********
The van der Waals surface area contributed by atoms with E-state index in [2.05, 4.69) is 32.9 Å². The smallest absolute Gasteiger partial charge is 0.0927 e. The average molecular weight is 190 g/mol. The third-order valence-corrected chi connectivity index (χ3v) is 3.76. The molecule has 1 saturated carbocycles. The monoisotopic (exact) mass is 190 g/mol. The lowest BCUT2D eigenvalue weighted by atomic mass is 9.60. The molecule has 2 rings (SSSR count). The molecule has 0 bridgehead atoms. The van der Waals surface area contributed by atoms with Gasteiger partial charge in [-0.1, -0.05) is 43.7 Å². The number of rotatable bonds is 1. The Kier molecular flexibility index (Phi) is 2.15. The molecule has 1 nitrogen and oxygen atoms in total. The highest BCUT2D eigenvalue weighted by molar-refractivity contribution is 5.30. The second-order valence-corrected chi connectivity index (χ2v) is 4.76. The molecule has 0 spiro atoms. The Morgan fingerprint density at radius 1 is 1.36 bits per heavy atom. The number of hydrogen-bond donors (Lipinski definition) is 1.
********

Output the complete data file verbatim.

The van der Waals surface area contributed by atoms with E-state index in [2.05, 4.69) is 32.9 Å². The smallest absolute Gasteiger partial charge is 0.0927 e. The average molecular weight is 190 g/mol. The third-order valence-corrected chi connectivity index (χ3v) is 3.76. The molecule has 1 saturated carbocycles. The monoisotopic (exact) mass is 190 g/mol. The lowest BCUT2D eigenvalue weighted by atomic mass is 9.60. The molecule has 2 rings (SSSR count). The molecule has 0 bridgehead atoms. The van der Waals surface area contributed by atoms with Gasteiger partial charge in [-0.1, -0.05) is 43.7 Å². The number of rotatable bonds is 1. The Kier molecular flexibility index (Phi) is 2.15. The molecule has 1 nitrogen and oxygen atoms in total. The highest BCUT2D eigenvalue weighted by molar-refractivity contribution is 5.30. The second-order valence-corrected chi connectivity index (χ2v) is 4.76. The molecule has 0 spiro atoms. The Morgan fingerprint density at radius 1 is 1.36 bits per heavy atom. The number of hydrogen-bond donors (Lipinski definition) is 1.